|NEW INITIATIVE TO SUPPORT AFRICA DEVELOPMENT
As the African Union is making its first strides to build mechanisms that will help promote
good governance in the continent, the U.N. Secretary-General appointed an experienced African,
Professor Ibrahim Gambari, to be the focal man to deal with an almost daunting task. The former
Ambassador of Nigeria, who played a pivotal role in securing the post of Secretary-General
for Africa, is entrusted with leading the co-ordination and guidance of African-related
reports; supporting the various bodies in their deliberations on Africa; initiating reports
on critical issues; backstopping the Secretary-General in promoting a co-ordinated response
in support of African development.
There is also the advocacy role. Otherwise, if the public is not aware of the efforts, if the
targets of development are not willing and enthusiastic participants, then very few results
would be expected.
Professor Gambari explained: "This new Office would neither succumb to the widespread Afro-
pessimism in the sense that the situation of the continent is hopeless and nothing can be
than to remedy it, nor to blind Afro-optimism, which ignores any and all problems in the
continent." Instead, it would be guided by a sense of realism, such that when and where Africa
is doing well these should be highlighted and if the contrary is the case, we must draw attention
to the shortcomings. Our approach in the new office would be to listen carefully to what the
stakeholders in the continent are saying and to be guided by an objective and accurate assessment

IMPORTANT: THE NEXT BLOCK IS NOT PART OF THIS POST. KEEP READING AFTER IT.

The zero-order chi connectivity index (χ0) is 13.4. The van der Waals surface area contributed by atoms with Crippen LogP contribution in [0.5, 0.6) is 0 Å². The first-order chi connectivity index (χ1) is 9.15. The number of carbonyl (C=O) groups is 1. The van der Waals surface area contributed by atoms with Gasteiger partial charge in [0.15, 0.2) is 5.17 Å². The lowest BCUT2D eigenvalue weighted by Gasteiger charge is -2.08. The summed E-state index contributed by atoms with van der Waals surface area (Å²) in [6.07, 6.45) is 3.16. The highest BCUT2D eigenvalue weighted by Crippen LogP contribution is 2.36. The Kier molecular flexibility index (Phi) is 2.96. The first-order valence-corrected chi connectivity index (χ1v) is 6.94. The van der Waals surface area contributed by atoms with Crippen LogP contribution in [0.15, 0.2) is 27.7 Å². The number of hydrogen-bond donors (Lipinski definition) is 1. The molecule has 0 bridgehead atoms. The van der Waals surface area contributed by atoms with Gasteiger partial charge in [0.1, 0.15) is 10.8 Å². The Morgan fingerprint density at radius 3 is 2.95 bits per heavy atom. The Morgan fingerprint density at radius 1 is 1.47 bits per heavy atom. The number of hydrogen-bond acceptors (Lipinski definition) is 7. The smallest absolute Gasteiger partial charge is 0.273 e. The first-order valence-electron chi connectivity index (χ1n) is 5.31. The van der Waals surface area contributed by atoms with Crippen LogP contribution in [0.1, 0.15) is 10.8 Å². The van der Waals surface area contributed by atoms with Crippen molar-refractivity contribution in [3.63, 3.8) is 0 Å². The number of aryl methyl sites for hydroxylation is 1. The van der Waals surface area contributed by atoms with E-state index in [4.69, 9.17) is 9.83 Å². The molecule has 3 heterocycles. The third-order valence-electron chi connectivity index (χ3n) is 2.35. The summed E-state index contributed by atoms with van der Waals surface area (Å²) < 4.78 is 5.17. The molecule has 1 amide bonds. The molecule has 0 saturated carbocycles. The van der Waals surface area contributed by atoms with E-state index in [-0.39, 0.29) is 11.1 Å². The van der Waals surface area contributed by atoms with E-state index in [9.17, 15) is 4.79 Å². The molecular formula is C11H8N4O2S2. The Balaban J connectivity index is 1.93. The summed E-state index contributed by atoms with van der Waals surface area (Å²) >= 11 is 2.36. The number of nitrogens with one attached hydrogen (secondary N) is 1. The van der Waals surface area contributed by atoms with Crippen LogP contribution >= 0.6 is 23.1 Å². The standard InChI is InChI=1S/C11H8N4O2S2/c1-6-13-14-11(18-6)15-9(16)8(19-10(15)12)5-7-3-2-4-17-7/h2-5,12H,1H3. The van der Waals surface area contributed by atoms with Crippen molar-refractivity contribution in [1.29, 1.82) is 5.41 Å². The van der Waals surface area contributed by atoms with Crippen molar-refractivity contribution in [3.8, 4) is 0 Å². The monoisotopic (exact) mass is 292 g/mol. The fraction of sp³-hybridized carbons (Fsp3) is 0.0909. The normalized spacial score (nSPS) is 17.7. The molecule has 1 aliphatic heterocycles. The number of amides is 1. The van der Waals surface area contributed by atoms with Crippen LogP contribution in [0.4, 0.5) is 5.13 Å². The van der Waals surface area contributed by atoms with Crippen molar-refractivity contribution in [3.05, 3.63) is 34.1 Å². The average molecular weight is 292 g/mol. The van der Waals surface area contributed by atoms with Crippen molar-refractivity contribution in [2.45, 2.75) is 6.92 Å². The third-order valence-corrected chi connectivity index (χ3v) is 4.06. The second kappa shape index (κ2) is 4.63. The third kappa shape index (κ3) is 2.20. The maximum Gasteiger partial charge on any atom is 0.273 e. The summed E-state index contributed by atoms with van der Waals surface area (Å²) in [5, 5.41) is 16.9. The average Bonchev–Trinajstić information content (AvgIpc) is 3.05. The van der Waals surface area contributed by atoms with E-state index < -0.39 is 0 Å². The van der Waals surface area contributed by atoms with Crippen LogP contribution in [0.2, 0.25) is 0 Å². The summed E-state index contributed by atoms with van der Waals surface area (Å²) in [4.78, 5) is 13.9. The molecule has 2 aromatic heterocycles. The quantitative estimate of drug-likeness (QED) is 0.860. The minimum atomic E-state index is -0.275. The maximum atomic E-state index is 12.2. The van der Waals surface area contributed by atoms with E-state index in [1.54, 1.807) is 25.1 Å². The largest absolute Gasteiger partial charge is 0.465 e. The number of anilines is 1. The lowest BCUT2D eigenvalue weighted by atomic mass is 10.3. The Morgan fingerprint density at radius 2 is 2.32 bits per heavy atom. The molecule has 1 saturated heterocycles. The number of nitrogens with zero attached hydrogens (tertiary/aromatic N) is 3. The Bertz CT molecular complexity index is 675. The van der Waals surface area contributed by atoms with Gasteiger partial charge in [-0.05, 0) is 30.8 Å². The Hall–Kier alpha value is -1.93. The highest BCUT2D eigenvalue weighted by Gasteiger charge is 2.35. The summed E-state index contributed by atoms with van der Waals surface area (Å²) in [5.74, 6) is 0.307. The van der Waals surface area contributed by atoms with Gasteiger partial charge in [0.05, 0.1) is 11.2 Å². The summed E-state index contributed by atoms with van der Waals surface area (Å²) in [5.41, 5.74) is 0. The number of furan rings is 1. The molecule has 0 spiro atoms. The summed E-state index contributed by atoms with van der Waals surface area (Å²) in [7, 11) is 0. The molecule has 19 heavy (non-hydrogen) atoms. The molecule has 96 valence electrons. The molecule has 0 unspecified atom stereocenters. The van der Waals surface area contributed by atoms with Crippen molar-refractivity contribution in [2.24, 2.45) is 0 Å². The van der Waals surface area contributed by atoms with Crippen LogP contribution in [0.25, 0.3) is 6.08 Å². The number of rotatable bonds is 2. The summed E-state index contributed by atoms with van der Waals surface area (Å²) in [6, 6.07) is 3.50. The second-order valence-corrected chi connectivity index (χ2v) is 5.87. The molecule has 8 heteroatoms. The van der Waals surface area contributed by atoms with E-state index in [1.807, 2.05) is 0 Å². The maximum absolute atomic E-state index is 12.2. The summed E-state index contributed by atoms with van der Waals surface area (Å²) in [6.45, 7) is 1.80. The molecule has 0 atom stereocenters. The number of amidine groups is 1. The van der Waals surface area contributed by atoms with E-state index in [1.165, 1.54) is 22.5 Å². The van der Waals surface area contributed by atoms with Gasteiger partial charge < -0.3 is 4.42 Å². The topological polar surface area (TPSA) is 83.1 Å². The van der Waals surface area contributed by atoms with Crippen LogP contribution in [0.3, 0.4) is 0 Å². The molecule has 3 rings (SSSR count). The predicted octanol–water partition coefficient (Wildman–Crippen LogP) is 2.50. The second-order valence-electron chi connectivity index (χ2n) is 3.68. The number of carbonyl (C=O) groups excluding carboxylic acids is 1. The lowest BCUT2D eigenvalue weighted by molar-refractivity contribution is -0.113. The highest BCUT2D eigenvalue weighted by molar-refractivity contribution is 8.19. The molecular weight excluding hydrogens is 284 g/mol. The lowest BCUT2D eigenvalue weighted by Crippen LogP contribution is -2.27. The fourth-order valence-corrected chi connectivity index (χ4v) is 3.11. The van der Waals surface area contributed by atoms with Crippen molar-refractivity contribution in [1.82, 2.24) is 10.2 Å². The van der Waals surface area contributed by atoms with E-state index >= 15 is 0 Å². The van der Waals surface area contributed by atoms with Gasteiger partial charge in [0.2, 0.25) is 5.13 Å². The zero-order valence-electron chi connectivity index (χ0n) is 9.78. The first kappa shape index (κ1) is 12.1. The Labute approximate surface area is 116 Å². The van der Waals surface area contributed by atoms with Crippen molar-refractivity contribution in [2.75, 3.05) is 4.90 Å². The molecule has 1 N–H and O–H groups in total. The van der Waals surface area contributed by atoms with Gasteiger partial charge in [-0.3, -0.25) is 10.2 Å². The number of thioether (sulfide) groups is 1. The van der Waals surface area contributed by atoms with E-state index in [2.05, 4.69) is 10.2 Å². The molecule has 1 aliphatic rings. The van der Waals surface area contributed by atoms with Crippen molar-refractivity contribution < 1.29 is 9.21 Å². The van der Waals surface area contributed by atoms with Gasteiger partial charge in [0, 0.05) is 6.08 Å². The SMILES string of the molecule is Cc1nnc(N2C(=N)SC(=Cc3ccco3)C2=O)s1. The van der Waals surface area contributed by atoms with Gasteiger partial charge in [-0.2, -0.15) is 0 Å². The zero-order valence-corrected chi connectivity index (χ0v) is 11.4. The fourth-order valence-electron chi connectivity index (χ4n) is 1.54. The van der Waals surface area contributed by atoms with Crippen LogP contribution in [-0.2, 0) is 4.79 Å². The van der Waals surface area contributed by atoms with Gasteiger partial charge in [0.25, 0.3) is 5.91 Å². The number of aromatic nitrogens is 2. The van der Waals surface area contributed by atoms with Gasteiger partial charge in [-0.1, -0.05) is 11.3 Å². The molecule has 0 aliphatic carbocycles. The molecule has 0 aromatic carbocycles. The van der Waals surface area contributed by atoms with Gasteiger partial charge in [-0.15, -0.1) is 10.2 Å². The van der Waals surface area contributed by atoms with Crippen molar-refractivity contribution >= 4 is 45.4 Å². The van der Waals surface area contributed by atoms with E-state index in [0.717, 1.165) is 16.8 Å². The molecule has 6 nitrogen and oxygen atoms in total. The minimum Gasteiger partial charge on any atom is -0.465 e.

of the African condition."
In evaluating the African condition, he felt that there is progress in resolving some of the
most prolonged and complex wars in Africa, notably Angola, where he accomplished a delicate
mission authorized by the Security Council. Additionally, a new framework has emerged as the vision
for Africa's development under the auspices of the Africa Union.
The global fund for HIV/AIDS, Malaria and Tuberculosis, has taken off and international support
for it is building gradually. Democratic governance is witnessing a rebound, though slowly and
unevenly. On the other hand, there are several areas in which Africa remains mired in vicious
cycle. For example, despite recent progress in the peace process, the conflict in Sudan is yet to
be resolved; the situation in Liberia is worsening and Cote d'Ivoire, which used to be an oasis of
stability in a dangerous neighbourhood, has been the theatre of internecine conflict and war.
Moreover, famine and drought bring havoc on large populations and evidence is mounting that more
countries may face severe food crisis in the future. The debt crisis in Africa is no longer
merely an issue of temporary illiquidity, but structural insolvency and a serious obstacle to
socio-economic development of the continent. The new office, therefore, will focus on four areas.
These are the pursuit of peace and security and the related issues of poverty reduction and good
governance; agriculture and food security; diversification and competitiveness of Africa's output
and export and related issues of market access; and infrastructure development. Success in these
areas would not only benefit the African peoples but also move the continent from the margins of
globalisation to its mainstream.
A general comment made by many African observers is that the right person has been put in the right
place to handle the right subject. The question is: Will he be allowed to deliver? Will he be
given the tools -- and the cooperation -- to do the job?